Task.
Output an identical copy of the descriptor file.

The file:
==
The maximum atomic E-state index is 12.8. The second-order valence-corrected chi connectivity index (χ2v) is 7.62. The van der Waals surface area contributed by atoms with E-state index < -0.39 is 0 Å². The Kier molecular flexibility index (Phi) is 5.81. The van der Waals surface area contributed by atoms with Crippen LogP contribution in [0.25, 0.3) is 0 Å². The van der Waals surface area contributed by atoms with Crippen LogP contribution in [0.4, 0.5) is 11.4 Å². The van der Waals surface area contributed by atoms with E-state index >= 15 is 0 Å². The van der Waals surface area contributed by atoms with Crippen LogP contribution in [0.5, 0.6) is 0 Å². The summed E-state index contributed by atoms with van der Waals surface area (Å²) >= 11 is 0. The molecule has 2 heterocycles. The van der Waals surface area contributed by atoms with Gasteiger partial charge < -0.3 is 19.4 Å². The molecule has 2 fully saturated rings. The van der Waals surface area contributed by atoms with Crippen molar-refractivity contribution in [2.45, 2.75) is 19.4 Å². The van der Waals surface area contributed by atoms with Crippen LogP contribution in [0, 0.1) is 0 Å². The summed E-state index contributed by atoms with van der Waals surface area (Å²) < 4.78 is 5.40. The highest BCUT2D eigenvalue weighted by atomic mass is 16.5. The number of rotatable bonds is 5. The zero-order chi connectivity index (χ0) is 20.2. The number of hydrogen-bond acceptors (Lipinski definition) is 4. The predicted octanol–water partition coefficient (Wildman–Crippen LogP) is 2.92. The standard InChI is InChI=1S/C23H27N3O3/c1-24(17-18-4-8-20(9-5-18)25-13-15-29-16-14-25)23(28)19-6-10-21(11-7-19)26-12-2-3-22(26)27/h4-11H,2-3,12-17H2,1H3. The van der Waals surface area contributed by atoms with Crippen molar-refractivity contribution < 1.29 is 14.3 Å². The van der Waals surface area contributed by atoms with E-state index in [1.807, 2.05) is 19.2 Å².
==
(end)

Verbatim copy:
The maximum atomic E-state index is 12.8. The second-order valence-corrected chi connectivity index (χ2v) is 7.62. The van der Waals surface area contributed by atoms with E-state index < -0.39 is 0 Å². The Kier molecular flexibility index (Phi) is 5.81. The van der Waals surface area contributed by atoms with Crippen LogP contribution in [0.25, 0.3) is 0 Å². The van der Waals surface area contributed by atoms with Crippen LogP contribution in [0.4, 0.5) is 11.4 Å². The van der Waals surface area contributed by atoms with E-state index >= 15 is 0 Å². The van der Waals surface area contributed by atoms with Crippen LogP contribution in [0.5, 0.6) is 0 Å². The summed E-state index contributed by atoms with van der Waals surface area (Å²) >= 11 is 0. The molecule has 2 heterocycles. The van der Waals surface area contributed by atoms with Gasteiger partial charge < -0.3 is 19.4 Å². The molecule has 2 fully saturated rings. The van der Waals surface area contributed by atoms with Crippen molar-refractivity contribution in [2.45, 2.75) is 19.4 Å². The van der Waals surface area contributed by atoms with Crippen LogP contribution in [0, 0.1) is 0 Å². The summed E-state index contributed by atoms with van der Waals surface area (Å²) < 4.78 is 5.40. The highest BCUT2D eigenvalue weighted by atomic mass is 16.5. The number of rotatable bonds is 5. The zero-order chi connectivity index (χ0) is 20.2. The number of hydrogen-bond acceptors (Lipinski definition) is 4. The predicted octanol–water partition coefficient (Wildman–Crippen LogP) is 2.92. The standard InChI is InChI=1S/C23H27N3O3/c1-24(17-18-4-8-20(9-5-18)25-13-15-29-16-14-25)23(28)19-6-10-21(11-7-19)26-12-2-3-22(26)27/h4-11H,2-3,12-17H2,1H3. The van der Waals surface area contributed by atoms with Crippen molar-refractivity contribution < 1.29 is 14.3 Å². The van der Waals surface area contributed by atoms with E-state index in [1.807, 2.05) is 19.2 Å².